Monday, June 20, 2011

Reflections on ministry and the Holy Spirit.

June 19, 2011

Dear Friends,

Greetings. I have been in Oregon now for three days. Friday I arrived in the morning at the Portland airport and spend the day with Wycliffe missionaries at their home. I also had the joy of a long nap. I do not deal well with jet lag and by the time I got to Oregon around 11:00 in the morning I had been up since 4:00 a.m. Eastern Time which was 1:00 a.m. Pacific Time. I was pretty darn tired!

Saturday morning was a time for a presentation in an intimate group at Jim and Louise’s home. I was asked to share my story, and to start at the beginning. So they heard it!

Saturday I was taken out to lunch at Bob’s Red Mill, different than the Red Mill in Seattle. I was in organic flour heaven! It turns out that not only is it a natural foods restaurant it is also a natural foods grocery store. I was able to find sought after vegetable broth powder to put in recipes in Sudan that call for chicken broth.

Saturday night was spent with another host family, a second career pastor and his wife. It was wonderful to hear the stories of how God has worked in their lives bringing them to a time of a new ministry after retirement.

Today has been a blessed time of preaching and “camp”. This morning I preached at a small church in Portland. I am preaching one sermon for all of the itineration times as there is not time to write a new one for each Sunday. I also am preaching one that I preached in the chapel at the Nile Theological College in Khartoum. I want to give the congregations a flavor of what it would be to hear a North American ordained woman through the lens of a Sudanese man or woman.

This morning I felt a different voice in the preaching. This was the voice of the teacher, the one who makes the bridge between the listener (the student) and God’s Word. It was the voice of the one introducing uncomfortable and radical thoughts and trying to keep God’s actions in the world accessible though possibly foreign.

The Holy Spirit was strongly present in the service and the congregation felt it as well. We had trod on Holy Ground.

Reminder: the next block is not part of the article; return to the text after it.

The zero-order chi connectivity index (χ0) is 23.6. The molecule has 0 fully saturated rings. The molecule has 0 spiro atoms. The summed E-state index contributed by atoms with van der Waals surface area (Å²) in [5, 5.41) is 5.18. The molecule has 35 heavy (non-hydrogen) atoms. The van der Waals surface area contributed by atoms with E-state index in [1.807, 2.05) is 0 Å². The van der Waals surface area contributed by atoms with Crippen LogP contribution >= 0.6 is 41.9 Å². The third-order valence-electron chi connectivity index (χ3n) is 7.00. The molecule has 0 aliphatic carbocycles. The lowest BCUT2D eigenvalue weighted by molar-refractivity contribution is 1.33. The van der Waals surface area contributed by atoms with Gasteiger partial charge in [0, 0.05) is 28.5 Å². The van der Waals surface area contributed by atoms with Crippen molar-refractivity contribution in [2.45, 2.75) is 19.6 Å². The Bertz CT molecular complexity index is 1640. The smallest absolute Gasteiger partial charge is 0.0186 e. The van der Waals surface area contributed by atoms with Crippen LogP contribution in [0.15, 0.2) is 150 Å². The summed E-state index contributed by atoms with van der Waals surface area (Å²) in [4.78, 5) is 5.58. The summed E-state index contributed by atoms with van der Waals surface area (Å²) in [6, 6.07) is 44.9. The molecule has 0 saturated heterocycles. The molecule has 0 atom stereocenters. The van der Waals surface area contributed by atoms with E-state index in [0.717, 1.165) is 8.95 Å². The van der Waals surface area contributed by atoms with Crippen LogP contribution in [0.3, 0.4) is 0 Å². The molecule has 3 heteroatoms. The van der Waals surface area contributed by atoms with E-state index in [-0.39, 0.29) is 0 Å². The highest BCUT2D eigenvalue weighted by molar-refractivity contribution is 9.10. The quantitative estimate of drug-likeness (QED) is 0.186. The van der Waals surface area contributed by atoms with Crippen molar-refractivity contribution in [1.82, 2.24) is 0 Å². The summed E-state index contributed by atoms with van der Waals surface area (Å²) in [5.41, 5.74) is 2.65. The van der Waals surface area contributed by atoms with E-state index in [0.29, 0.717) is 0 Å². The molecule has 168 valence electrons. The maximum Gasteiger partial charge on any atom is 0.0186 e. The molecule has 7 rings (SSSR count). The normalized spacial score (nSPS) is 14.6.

This afternoon I was whisked away from Portland and brought to a Presbyterian Church camp in the woods. This is the first week of camp for the summer and the program this first week is for Middle Schoolers.

As always when I come someplace in the mountains surrounded by trees I think of Buck Creek in the Cascades mountain range in Washington state. That camp has since passed out of Presbyterian camps but was formative in my own youth and in the childhoods of my two children.

There was a campfire tonight that I chose to attend. I was absolutely freezing with my African top and jean skirt, someone was so kind as to find me a camp t-shirt with long sleeves and it helped some, but let me tell you it is cold at night in the woods!

The flames of the fire reminded me of my years at Lutheran Bible Institute (LBI) in Issaquah, Washington. At the Providence Point site there was a wooded area near “the loop” (a paved road that went around most of the multi acred property). The area had a campfire pit and rough wooden benches lined up the way that such things are at campsites. Tonight as my guide and I approached the campfire I was reminded that these times of fellowship, singing, story telling and fires are also times of faith formation. That is what I experienced at LBI (now Trinity Lutheran College) and what I hope the young people who are at this camp this week will also experience.

Community away from the formal setting of a church building forms faith in different way. This community is perhaps more wholistic, just as the community is where I teach in South Sudan. Bible Colleges, church camps, mission trips, provide a 24/7 experience of eating together, singing together, worshipping together, talking together. Praying together. Hearing God speak in community for a longer stretch than Sunday morning service. With those of us for whom relationship is a major faith vehicle, spending time in community, soaked in community, away from other distractions, can be a way for God to speak to us that may not happen in other settings.

I realized tonight at the campfire that this has been a special and powerful day. It has been a gentle powerful, not an overwhelming powerful. Kind of like the movement of the Holy Spirit this morning through the sermon. Gentle, not overwhelming.